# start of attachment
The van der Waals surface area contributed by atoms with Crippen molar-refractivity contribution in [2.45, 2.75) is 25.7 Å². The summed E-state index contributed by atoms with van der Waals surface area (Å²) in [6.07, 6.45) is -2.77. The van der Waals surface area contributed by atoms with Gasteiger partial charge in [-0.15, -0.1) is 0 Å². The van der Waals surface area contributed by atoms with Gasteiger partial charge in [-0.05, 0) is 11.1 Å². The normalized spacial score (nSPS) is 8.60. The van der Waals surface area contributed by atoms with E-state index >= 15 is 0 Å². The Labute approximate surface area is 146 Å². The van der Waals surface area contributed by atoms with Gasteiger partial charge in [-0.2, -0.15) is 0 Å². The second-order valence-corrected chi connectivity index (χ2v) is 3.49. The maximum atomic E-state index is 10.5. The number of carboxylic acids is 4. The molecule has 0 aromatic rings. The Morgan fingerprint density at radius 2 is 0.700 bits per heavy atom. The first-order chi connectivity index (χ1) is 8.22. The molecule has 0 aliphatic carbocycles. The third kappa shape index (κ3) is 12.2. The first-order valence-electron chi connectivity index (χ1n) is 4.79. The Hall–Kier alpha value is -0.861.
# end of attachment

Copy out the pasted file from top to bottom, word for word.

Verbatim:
The van der Waals surface area contributed by atoms with Crippen molar-refractivity contribution in [2.45, 2.75) is 25.7 Å². The summed E-state index contributed by atoms with van der Waals surface area (Å²) in [6.07, 6.45) is -2.77. The van der Waals surface area contributed by atoms with Gasteiger partial charge in [-0.15, -0.1) is 0 Å². The van der Waals surface area contributed by atoms with Gasteiger partial charge in [-0.05, 0) is 11.1 Å². The normalized spacial score (nSPS) is 8.60. The van der Waals surface area contributed by atoms with E-state index >= 15 is 0 Å². The Labute approximate surface area is 146 Å². The van der Waals surface area contributed by atoms with Gasteiger partial charge in [-0.2, -0.15) is 0 Å². The second-order valence-corrected chi connectivity index (χ2v) is 3.49. The maximum atomic E-state index is 10.5. The number of carboxylic acids is 4. The molecule has 0 aromatic rings. The Morgan fingerprint density at radius 2 is 0.700 bits per heavy atom. The first-order chi connectivity index (χ1) is 8.22. The molecule has 0 aliphatic carbocycles. The third kappa shape index (κ3) is 12.2. The first-order valence-electron chi connectivity index (χ1n) is 4.79. The Hall–Kier alpha value is -0.861.